All year round, and especially in the summer months, there is a myriad of music festivals in Norway, covering both popular genres such as jazz, blues and contemporary music, as well as niche genres showcasing more experimental music. The festival scene in Norway holds a high standard and can easily measure up against festivals in Europe.
Some of the most talked about festivals in Oslo are The Øya festival, by:Larm and OverOslo. The Øya festival emphasises indie, hip-hop and electronic music. By:Larm in the city centre attracts a huge crowd in early March and OverOslo gives a fantastic view over the capital from the Grefsenkollen plateau. Slottsfjellfestivalen in Tønsberg, Pstereo in Trondheim and the Bukta festival in Tromsø are just some of other music festivals of a high calibre.
Norway is in many ways a country of extremes, so it’s perhaps not a coincidence that some of the genres that have thrived here for decades are black metal and jazz (or even black jazz …). Black metal can be experienced in Norway during the Inferno festival, held every Easter in Oslo. Jazz festivals can be found in places such as Molde, Kongsberg, Haugesund, Oslo and Lillehammer.
And speaking of extremes, every year in Voss you can enjoy Ekstremsportveko, the largest extreme sport festival of its kind, which usually holds a few memorable concerts as well. Norway is not a country for glamorous film festivals with loads of stars and red carpets, but there are a few very unique ones for the cinephiles. The international film festival in Tromsø in January has a very special atmosphere, while the Film fra Sør (Films from the South) festival in Oslo shows new and exciting titles from Asia, Africa and South America.
Food, and especially local food, is more and more important to Norwegians, and in the last few years a number of new food festivals have popped up across the country. It’s perhaps unfair to mention only one, but the Rakfisk festival in Fagernes (Rakfisk is rine-cured fish – trout, sometimes char – that has been salted and left to ferment in brine for two to three months) is an event you should not miss if you are in the area.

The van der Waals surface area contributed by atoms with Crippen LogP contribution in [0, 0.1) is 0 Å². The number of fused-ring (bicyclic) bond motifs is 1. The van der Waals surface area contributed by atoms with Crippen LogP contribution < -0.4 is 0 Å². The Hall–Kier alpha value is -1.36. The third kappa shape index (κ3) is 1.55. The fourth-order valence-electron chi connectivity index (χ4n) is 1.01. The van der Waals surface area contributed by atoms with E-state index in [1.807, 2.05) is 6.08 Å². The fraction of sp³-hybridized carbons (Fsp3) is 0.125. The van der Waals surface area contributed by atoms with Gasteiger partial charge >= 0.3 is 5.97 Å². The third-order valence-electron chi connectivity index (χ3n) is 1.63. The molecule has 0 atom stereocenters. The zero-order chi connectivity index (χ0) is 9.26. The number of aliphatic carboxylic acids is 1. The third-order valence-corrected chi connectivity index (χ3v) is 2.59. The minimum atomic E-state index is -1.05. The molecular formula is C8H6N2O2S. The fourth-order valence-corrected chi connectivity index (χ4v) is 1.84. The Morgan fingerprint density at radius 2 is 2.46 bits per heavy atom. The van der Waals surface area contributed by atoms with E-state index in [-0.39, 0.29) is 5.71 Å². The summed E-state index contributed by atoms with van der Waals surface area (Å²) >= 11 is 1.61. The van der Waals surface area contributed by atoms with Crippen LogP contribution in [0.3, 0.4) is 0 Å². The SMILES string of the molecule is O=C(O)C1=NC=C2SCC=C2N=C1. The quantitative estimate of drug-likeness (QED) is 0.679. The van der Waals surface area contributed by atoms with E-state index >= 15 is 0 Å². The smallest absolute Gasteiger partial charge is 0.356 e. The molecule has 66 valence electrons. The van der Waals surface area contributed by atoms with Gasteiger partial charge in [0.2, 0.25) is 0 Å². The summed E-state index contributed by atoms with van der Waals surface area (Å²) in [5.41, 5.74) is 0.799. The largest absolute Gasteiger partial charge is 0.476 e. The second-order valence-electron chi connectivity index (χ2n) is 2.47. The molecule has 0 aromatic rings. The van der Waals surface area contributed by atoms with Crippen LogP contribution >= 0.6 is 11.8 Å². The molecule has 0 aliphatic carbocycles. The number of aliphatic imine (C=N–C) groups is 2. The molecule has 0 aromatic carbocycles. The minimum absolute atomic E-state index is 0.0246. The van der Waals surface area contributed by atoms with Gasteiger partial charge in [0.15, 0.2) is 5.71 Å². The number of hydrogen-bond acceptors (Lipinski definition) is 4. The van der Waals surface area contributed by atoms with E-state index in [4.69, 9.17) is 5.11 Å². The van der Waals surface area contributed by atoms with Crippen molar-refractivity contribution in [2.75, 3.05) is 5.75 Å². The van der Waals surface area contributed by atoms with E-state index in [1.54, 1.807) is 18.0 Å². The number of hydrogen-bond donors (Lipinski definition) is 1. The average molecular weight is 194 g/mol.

And last, but not least, we should also mention that there is a variety of theatre and literature festivals as well, for the highbrows among us.
Norwegians have proved a steady appetite for most types of festivals, and travellers from abroad also flock to many of the same events.
Norway offers more than 900 festivals to match most tastes, in the fields of music, sports, food, film, theatre, literature, and more.
Summertime is by far the biggest festival season, but there are interesting events going on all year round, all over the country.
Festivals in Norway might present you with “all four seasons in one day” and it is highly recommended to pack functional clothing. Here is a list of practical packing tips:
Layered clothing: as temperatures may vary, you should be able to add or remove clothing accordingly. Light woolens are recommended, even during summer.
Rain gear/poncho: stay dry on a rainy day.
Rain boots: you might get far with sneakers or converse, but only rain boots will keep your feet happy in heavy rain.
Bug spray: prepare yourself for the mosquitos.
Sunglasses: don't be squinting at the stage.
Sunscreen: protect yourself in the sun.
Power charger: charging your phone can be challenging at the festival.
Earplugs: in case you need to give your ears a break.
Remember to leave your most valuable belongings at home.
Some festivals get more attention in social media than others.
Experience Europe's oldest annual jazz festival in Molde and others.
Showcasing big-name international artists as well as up-and-coming local bands.
A multitude of food types, tastes and activities for "foodies" of all ages.
Filter your search and check out the events below.
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